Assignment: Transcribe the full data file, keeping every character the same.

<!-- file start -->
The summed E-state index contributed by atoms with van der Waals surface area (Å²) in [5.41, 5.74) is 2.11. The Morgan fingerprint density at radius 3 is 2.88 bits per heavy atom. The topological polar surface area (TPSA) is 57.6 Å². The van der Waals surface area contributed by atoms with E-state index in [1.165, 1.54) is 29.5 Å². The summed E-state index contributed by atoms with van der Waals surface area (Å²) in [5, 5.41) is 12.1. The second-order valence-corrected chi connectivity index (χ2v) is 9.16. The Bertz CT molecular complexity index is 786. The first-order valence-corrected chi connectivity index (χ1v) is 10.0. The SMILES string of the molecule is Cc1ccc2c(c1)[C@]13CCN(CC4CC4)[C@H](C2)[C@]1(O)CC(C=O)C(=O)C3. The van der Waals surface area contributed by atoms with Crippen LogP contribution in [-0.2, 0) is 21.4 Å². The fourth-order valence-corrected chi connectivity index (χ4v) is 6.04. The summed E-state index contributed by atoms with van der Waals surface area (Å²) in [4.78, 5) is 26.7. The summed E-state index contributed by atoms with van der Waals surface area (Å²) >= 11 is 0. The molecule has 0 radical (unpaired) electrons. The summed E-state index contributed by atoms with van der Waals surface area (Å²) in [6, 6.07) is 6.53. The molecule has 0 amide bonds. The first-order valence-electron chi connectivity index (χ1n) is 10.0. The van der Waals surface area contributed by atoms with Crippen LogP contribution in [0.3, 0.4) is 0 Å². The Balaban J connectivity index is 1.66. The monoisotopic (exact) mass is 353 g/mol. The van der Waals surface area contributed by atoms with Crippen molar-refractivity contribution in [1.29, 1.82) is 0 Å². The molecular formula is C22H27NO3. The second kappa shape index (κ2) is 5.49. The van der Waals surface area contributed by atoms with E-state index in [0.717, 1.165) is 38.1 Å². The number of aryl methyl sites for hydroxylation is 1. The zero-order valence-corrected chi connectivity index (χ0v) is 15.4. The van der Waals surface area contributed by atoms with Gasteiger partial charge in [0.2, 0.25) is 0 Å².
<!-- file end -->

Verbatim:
The summed E-state index contributed by atoms with van der Waals surface area (Å²) in [5.41, 5.74) is 2.11. The Morgan fingerprint density at radius 3 is 2.88 bits per heavy atom. The topological polar surface area (TPSA) is 57.6 Å². The van der Waals surface area contributed by atoms with E-state index in [1.165, 1.54) is 29.5 Å². The summed E-state index contributed by atoms with van der Waals surface area (Å²) in [5, 5.41) is 12.1. The second-order valence-corrected chi connectivity index (χ2v) is 9.16. The Bertz CT molecular complexity index is 786. The first-order valence-corrected chi connectivity index (χ1v) is 10.0. The SMILES string of the molecule is Cc1ccc2c(c1)[C@]13CCN(CC4CC4)[C@H](C2)[C@]1(O)CC(C=O)C(=O)C3. The van der Waals surface area contributed by atoms with Crippen LogP contribution in [-0.2, 0) is 21.4 Å². The fourth-order valence-corrected chi connectivity index (χ4v) is 6.04. The summed E-state index contributed by atoms with van der Waals surface area (Å²) in [4.78, 5) is 26.7. The summed E-state index contributed by atoms with van der Waals surface area (Å²) >= 11 is 0. The molecule has 0 radical (unpaired) electrons. The summed E-state index contributed by atoms with van der Waals surface area (Å²) in [6, 6.07) is 6.53. The molecule has 0 amide bonds. The first-order valence-electron chi connectivity index (χ1n) is 10.0. The van der Waals surface area contributed by atoms with Crippen LogP contribution in [0.3, 0.4) is 0 Å². The Balaban J connectivity index is 1.66. The monoisotopic (exact) mass is 353 g/mol. The van der Waals surface area contributed by atoms with Crippen molar-refractivity contribution in [1.29, 1.82) is 0 Å². The molecular formula is C22H27NO3. The second kappa shape index (κ2) is 5.49. The van der Waals surface area contributed by atoms with E-state index in [0.717, 1.165) is 38.1 Å². The number of aryl methyl sites for hydroxylation is 1. The zero-order valence-corrected chi connectivity index (χ0v) is 15.4. The van der Waals surface area contributed by atoms with Gasteiger partial charge in [0.2, 0.25) is 0 Å².